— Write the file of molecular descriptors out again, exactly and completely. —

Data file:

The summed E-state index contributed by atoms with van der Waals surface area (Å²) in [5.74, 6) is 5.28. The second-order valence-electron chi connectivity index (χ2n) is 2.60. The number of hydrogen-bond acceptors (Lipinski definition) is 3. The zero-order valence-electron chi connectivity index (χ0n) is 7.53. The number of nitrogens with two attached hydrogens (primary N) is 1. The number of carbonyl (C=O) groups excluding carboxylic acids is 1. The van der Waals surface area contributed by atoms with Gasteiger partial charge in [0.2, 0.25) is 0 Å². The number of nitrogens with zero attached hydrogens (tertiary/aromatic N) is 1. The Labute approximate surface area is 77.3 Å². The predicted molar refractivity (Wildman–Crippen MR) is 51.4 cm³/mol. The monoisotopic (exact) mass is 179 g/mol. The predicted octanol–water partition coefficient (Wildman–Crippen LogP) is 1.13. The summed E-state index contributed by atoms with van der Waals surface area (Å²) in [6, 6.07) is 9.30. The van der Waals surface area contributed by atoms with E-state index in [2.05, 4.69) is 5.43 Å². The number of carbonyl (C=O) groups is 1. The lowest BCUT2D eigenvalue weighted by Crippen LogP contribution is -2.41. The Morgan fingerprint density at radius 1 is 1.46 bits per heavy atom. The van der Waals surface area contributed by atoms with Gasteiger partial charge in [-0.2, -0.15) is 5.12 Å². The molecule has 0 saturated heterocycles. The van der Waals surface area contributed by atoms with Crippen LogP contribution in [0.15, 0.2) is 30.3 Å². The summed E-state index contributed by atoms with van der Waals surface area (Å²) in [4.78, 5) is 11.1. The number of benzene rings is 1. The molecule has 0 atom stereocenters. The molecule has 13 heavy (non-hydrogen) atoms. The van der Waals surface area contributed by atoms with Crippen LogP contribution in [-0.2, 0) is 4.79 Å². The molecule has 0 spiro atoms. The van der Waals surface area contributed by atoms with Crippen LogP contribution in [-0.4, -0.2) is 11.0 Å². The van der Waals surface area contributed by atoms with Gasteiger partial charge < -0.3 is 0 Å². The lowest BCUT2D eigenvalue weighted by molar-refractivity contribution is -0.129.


The summed E-state index contributed by atoms with van der Waals surface area (Å²) in [5.74, 6) is 5.28. The second-order valence-electron chi connectivity index (χ2n) is 2.60. The number of hydrogen-bond acceptors (Lipinski definition) is 3. The zero-order valence-electron chi connectivity index (χ0n) is 7.53. The number of nitrogens with two attached hydrogens (primary N) is 1. The number of carbonyl (C=O) groups excluding carboxylic acids is 1. The van der Waals surface area contributed by atoms with Gasteiger partial charge in [0.2, 0.25) is 0 Å². The number of nitrogens with zero attached hydrogens (tertiary/aromatic N) is 1. The Labute approximate surface area is 77.3 Å². The predicted molar refractivity (Wildman–Crippen MR) is 51.4 cm³/mol. The monoisotopic (exact) mass is 179 g/mol. The predicted octanol–water partition coefficient (Wildman–Crippen LogP) is 1.13. The summed E-state index contributed by atoms with van der Waals surface area (Å²) in [6, 6.07) is 9.30. The van der Waals surface area contributed by atoms with E-state index in [2.05, 4.69) is 5.43 Å². The number of carbonyl (C=O) groups is 1. The lowest BCUT2D eigenvalue weighted by Crippen LogP contribution is -2.41. The Morgan fingerprint density at radius 1 is 1.46 bits per heavy atom. The van der Waals surface area contributed by atoms with Gasteiger partial charge in [-0.2, -0.15) is 5.12 Å². The molecule has 0 saturated heterocycles. The van der Waals surface area contributed by atoms with Crippen LogP contribution in [0.15, 0.2) is 30.3 Å². The summed E-state index contributed by atoms with van der Waals surface area (Å²) in [4.78, 5) is 11.1. The number of benzene rings is 1. The molecule has 0 atom stereocenters. The molecule has 13 heavy (non-hydrogen) atoms. The van der Waals surface area contributed by atoms with Crippen LogP contribution in [-0.2, 0) is 4.79 Å². The molecule has 0 spiro atoms. The van der Waals surface area contributed by atoms with Crippen LogP contribution in [-0.4, -0.2) is 11.0 Å². The van der Waals surface area contributed by atoms with Gasteiger partial charge < -0.3 is 0 Å². The lowest BCUT2D eigenvalue weighted by molar-refractivity contribution is -0.129.